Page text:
Lane wants to do the Mossy Cave trail, so we stop at the trailhead and follow a stream to the split in the trail. It is pretty quiet here, so when the other couple on the trail turns toward the small waterfall just upstream, we turn toward the Mossy Cave.
The Mossy Cave is pretty dry, so while green, it isn’t particularly entrancing. (But then walk to get there wasn’t very strenuous either, so that seems like a fair trade-off.) The waterfall looks far more enticing.
Lane finds a comfortable bench with a good view and stops there. I continue on to the waterfall, which is the largest in a series of small waterfalls that become visible only when I reach the edge of the one I had been seeking. Oddly shaped orange rock formations rise up on one side of the stream, on the other lies a traditional wooded mountain valley. The stream is fast and shallow, benefiting from a pioneer-period canal that still diverts water to it from a much larger river.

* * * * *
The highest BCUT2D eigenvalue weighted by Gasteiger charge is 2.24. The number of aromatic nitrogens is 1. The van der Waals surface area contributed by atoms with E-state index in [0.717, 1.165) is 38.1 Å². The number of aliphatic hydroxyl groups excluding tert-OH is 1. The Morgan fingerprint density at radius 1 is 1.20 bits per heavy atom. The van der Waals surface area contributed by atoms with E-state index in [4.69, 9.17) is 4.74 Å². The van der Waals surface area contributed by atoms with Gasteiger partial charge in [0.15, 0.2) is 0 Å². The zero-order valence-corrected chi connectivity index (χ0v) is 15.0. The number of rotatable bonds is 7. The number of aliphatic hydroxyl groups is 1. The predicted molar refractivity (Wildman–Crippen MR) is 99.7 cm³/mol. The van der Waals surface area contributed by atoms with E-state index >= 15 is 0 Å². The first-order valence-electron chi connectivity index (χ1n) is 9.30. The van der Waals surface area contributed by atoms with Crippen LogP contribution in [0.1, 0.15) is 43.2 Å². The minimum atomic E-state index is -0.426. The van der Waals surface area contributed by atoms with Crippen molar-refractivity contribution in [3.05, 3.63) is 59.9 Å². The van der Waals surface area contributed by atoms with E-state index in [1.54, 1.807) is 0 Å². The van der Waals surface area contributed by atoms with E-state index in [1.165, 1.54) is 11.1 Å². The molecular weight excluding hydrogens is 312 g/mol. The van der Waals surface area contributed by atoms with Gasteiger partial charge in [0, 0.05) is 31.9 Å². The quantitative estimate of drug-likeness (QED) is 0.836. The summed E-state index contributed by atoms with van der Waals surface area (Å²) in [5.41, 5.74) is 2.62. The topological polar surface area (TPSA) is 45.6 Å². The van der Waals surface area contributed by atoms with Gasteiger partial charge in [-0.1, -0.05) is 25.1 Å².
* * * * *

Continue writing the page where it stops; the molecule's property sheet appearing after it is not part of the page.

The clouds have been moving in and we continue explore the park under increasingly dark skies. We start out heading directly for the end of the road at Rainbow and Yovimpa points, but the cars coming our way have their headlights on and windshield wipers swishing away. This make us question the wisdom of continuing on. Maybe we should take in the scenery now, before it starts raining where we are.
The Natural Bridge viewpoint is dominated by its namesake feature. The dark sky provides a dramatic backdrop for the rich colors of the wet stone.
The air is damp and misty. It saturates the colors of the landscape, compensating for the sun’s missing illumination.
Soon a patch of heavy rain moves into the amphitheater itself, obscuring everything within and behind it.
Soaked visitors at each viewpoint attest to the amount of water being released, but it is only raining lightly – just a bit more than mist – when we arrive at Rainbow point. But even under dark skies, the views of the amphitheater from this end of the park are pretty astounding.
From Rainbow point, we work our way along the rim and then through part of the Bristlecone Loop trail and over to Yovimpa Point. As we move from point to point, the landscape changes: At Rainbow Point hoodoos are the highlight, but at Yovimpa, the main attraction is the Colorado Plateau itself.